Breaking Precedent: SCOTUS in the Midst of a Pandemic

In County of Maui v. Hawaii Wildlife Fund, the U.S. Supreme Court held, 6-3, that the Clean Water Act requires a national pollutant discharge elimination system permit “when there is the functional equivalent of a direct discharge.” The Court also decided Atlantic Richfield Co. v. Christian, holding, 7-2, that landowners adjacent to a Superfund site were potentially responsible parties under the Comprehensive Environmental Response, Compensation, and Liability Act. Both of these decisions surprised many, particularly given the coalition of Justices who formed the majorities. Other cases were delayed or postponed, and for the first time, the Court heard oral arguments via teleconference due to the ongoing coronavirus pandemic.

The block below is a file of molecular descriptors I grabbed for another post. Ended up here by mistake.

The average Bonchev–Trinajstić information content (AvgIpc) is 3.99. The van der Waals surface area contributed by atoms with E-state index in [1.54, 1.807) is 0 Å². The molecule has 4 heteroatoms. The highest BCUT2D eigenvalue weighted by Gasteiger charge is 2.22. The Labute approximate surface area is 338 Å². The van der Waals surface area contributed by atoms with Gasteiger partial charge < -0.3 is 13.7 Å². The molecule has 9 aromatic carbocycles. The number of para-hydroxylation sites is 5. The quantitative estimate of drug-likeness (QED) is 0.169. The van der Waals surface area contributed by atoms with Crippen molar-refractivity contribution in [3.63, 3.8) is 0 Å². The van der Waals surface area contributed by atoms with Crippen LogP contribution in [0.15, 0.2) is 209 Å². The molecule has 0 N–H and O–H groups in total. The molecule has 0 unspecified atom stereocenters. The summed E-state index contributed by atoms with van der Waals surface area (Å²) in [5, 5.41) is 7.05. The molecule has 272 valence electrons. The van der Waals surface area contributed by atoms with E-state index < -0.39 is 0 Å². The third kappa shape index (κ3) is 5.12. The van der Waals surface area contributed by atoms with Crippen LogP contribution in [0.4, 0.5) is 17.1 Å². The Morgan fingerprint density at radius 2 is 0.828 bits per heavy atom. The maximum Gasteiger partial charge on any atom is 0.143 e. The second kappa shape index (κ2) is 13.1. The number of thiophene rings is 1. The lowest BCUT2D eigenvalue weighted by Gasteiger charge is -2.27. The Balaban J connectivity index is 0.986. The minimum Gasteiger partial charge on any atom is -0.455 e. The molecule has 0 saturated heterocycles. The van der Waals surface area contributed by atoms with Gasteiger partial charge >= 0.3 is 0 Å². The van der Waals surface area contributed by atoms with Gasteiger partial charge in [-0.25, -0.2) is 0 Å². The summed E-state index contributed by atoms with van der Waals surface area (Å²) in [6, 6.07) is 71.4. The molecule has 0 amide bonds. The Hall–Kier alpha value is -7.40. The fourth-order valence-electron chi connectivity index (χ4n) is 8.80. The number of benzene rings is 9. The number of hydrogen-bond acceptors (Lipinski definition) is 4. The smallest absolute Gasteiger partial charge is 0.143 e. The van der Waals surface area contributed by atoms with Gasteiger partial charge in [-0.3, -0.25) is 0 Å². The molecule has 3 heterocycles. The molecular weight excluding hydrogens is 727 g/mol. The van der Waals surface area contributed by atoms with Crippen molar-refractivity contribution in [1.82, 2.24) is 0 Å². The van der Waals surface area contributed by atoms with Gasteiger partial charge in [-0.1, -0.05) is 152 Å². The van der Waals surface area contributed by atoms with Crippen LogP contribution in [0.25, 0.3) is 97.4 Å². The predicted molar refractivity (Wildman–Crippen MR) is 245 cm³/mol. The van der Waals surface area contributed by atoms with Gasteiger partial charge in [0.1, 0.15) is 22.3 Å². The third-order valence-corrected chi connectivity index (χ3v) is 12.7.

On June 12, 2020, the Environmental Law Institute (ELI) hosted a panel of experts who discussed what this term’s Supreme Court decisions and the Court’s new way of operating might bode for the upcoming term. B&D Principal John Cruden, former Assistant Attorney General of the Environment and Natural Resources Division of the U.S. Department of Justice, spoke on the panel, "Breaking Precedent: SCOTUS in the Midst of a Pandemic," along with Richard Lazarus (Professor of Law, Harvard Law School), Davina Pujari (Partner, Hanson Bridgett), and Sambhav Sankar (Senior Vice President of Programs, Earthjustice).

Click here to read a transcript of the panel discussion on ELI's website. 

©2020. Published in The Environmental Law Reporter, Vol. 50, No. 10, October 2020, by the Environmental Law Institute. Reproduced with permission. All rights reserved.